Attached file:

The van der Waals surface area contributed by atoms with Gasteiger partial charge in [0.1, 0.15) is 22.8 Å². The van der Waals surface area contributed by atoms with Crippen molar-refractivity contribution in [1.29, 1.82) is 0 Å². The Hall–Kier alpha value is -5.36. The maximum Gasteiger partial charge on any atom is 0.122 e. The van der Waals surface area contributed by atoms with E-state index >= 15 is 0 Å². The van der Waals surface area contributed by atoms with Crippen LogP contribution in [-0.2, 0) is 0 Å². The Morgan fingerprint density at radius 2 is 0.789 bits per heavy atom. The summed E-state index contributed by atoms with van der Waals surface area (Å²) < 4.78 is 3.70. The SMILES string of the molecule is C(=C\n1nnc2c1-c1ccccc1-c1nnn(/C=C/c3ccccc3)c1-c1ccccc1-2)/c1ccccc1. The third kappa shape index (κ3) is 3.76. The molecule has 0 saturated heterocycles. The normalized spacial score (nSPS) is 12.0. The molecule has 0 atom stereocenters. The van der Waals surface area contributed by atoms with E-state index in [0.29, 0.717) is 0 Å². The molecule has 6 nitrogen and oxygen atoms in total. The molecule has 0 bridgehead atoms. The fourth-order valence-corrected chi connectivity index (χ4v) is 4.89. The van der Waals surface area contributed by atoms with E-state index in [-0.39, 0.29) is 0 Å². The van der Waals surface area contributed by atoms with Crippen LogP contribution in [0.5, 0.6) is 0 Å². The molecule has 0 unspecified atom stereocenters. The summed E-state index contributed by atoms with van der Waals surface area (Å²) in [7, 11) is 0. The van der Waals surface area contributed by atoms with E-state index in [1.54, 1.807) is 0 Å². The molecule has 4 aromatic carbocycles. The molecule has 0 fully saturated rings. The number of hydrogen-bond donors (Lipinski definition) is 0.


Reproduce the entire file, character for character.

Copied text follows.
The van der Waals surface area contributed by atoms with Gasteiger partial charge in [0.1, 0.15) is 22.8 Å². The van der Waals surface area contributed by atoms with Crippen molar-refractivity contribution in [1.29, 1.82) is 0 Å². The Hall–Kier alpha value is -5.36. The maximum Gasteiger partial charge on any atom is 0.122 e. The van der Waals surface area contributed by atoms with E-state index >= 15 is 0 Å². The van der Waals surface area contributed by atoms with Crippen LogP contribution in [-0.2, 0) is 0 Å². The Morgan fingerprint density at radius 2 is 0.789 bits per heavy atom. The summed E-state index contributed by atoms with van der Waals surface area (Å²) < 4.78 is 3.70. The SMILES string of the molecule is C(=C\n1nnc2c1-c1ccccc1-c1nnn(/C=C/c3ccccc3)c1-c1ccccc1-2)/c1ccccc1. The third kappa shape index (κ3) is 3.76. The molecule has 0 saturated heterocycles. The normalized spacial score (nSPS) is 12.0. The molecule has 0 atom stereocenters. The van der Waals surface area contributed by atoms with E-state index in [0.29, 0.717) is 0 Å². The molecule has 6 nitrogen and oxygen atoms in total. The molecule has 0 bridgehead atoms. The fourth-order valence-corrected chi connectivity index (χ4v) is 4.89. The van der Waals surface area contributed by atoms with E-state index in [-0.39, 0.29) is 0 Å². The van der Waals surface area contributed by atoms with Crippen LogP contribution in [0.5, 0.6) is 0 Å². The molecule has 0 unspecified atom stereocenters. The summed E-state index contributed by atoms with van der Waals surface area (Å²) in [7, 11) is 0. The van der Waals surface area contributed by atoms with E-state index in [1.54, 1.807) is 0 Å². The molecule has 4 aromatic carbocycles. The molecule has 0 fully saturated rings. The number of hydrogen-bond donors (Lipinski definition) is 0.